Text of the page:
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Among the great joys of parenting would be sharing tasks with your children, including bicycle riding. Here’s a guide to bicycle trailers (our choice for safety) and bicycle-mounted kid chairs that will allow you to take your kid in your two-wheeled adventures long before she’s prepared for wheels.
There are three basic techniques to tote your kid along on a bicycle ride:
seats that mount onto your bike, bicycle trailers, and trailer cycles.
Whichever you choose, ensure your kid is wearing a bike helmet. Children under 1 aren’t prepared for a helmet and for that reason should not be taken on bicycle rides in any sort of trailer or seat. Check out our motorcycle helmet purchasing advice and child and toddler bike helmet Ratings (available to subscribers).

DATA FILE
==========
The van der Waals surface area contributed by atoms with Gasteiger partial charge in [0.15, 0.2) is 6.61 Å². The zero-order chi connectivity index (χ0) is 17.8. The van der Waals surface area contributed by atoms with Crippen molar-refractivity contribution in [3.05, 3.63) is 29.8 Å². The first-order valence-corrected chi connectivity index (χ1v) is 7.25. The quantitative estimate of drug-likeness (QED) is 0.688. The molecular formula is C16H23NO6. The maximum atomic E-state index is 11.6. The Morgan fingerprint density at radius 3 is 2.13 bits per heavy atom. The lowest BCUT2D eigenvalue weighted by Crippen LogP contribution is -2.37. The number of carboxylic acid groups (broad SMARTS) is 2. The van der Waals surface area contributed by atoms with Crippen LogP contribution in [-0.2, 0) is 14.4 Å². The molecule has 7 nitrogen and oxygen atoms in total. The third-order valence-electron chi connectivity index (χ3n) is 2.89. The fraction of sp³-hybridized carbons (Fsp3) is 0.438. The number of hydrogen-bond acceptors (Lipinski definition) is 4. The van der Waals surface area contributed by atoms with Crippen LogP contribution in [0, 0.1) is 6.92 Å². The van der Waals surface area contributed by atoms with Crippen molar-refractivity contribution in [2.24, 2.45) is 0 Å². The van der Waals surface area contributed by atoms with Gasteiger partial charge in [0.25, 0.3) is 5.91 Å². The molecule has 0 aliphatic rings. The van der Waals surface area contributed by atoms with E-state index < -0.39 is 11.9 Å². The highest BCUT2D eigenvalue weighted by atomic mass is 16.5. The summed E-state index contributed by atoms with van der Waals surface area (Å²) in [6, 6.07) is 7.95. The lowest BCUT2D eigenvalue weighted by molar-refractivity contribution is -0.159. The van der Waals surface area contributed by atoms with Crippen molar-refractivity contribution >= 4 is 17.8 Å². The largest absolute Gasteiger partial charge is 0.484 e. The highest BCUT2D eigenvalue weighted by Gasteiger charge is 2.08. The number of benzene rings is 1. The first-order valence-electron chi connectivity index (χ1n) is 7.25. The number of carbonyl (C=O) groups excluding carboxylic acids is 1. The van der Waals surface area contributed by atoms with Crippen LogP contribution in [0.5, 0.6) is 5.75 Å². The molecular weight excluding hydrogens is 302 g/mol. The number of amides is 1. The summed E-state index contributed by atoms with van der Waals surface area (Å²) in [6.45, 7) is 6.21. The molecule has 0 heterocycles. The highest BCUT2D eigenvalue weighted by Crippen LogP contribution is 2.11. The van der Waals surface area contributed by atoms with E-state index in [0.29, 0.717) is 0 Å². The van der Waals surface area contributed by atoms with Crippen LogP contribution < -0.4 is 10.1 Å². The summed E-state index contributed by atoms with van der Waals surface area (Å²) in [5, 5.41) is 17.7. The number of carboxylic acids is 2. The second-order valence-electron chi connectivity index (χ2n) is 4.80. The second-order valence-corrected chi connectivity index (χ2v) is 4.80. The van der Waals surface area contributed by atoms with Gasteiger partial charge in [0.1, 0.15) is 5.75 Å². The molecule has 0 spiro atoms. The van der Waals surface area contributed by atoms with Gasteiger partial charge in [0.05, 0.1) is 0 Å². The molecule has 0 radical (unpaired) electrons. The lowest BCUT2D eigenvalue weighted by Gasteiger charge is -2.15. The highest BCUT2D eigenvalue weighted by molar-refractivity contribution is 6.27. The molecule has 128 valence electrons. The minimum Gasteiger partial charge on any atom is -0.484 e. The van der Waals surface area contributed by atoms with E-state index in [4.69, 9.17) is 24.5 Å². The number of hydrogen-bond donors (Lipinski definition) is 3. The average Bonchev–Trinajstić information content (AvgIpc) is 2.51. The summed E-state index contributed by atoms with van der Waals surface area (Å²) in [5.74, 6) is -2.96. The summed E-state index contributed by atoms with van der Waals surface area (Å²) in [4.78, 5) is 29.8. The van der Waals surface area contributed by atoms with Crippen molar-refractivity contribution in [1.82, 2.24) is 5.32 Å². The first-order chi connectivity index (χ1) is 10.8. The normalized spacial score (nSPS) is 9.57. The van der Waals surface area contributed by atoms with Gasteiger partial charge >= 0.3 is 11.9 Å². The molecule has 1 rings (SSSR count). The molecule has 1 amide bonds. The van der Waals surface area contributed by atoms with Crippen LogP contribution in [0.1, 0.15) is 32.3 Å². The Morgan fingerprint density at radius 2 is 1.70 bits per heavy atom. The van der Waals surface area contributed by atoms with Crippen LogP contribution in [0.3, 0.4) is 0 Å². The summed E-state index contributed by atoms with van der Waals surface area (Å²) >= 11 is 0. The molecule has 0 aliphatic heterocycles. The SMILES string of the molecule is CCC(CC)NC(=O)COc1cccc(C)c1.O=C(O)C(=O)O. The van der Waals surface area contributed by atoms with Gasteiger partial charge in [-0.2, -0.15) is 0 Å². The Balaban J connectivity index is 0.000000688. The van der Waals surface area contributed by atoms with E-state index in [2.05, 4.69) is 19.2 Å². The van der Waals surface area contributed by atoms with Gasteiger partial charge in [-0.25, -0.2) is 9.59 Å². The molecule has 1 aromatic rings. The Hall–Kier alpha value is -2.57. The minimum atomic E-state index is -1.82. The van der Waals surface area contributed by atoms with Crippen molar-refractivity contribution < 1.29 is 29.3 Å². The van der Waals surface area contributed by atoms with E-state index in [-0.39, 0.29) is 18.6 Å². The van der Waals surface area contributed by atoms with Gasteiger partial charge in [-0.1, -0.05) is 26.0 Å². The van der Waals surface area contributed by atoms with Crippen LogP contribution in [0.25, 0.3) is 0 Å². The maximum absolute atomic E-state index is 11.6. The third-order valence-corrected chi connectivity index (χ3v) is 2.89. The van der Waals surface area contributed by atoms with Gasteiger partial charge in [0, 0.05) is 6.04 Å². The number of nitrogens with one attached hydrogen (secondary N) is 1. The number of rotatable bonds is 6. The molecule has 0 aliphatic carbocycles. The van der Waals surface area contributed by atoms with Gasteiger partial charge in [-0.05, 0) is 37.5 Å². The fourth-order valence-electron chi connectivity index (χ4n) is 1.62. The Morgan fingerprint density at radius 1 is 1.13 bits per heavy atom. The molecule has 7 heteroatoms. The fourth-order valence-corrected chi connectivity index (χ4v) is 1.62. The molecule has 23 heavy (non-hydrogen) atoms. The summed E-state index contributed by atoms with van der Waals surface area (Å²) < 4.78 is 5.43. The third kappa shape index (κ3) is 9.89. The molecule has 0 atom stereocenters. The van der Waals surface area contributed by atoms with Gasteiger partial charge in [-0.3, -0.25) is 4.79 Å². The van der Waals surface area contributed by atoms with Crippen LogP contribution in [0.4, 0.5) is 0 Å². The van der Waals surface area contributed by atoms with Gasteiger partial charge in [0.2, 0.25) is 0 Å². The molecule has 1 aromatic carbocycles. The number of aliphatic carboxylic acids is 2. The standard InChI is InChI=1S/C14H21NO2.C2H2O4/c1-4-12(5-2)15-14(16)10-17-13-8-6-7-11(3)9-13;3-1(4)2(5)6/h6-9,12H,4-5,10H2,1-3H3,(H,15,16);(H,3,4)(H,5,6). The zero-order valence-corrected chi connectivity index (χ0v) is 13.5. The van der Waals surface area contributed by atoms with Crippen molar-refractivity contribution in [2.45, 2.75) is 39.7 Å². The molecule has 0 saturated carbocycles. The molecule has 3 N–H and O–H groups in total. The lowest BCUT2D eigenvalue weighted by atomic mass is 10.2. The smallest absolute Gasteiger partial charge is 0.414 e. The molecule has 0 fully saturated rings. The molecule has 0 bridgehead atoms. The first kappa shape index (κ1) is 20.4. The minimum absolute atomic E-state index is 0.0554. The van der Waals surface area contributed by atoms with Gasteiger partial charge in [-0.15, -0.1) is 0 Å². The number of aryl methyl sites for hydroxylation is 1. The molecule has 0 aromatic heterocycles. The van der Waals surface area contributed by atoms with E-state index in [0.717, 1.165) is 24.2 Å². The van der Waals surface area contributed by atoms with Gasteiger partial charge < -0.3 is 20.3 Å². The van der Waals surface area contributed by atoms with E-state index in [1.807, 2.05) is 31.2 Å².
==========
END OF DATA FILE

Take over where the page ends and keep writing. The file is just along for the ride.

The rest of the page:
Bicycle-Mounted Child Seats
These are put behind or in front of a fisherman’s chair and can be used with kids ages 1 to 5. (They face forward.) The added burden of a bicycle-mounted chair can affect the handling of the bike. This is sometimes unnerving or just annoying, based on your cycling abilities. A child would have a fall of approximately 3 feet by a mounted bicycle seat, which increases the possibility and potential severity of an accident.
These seem like little sidecars attached to a bike’s rear axle or frame.
They can carry children ages 1 to 6 years. Some models carry one child; others can carry two. All models have a weight limit that ranges from 85 to 125 lbs (this range sounds very high for kids that are just 1 to 6 years old). Exceeding the limit can compromise the bicycle trailer’s construction.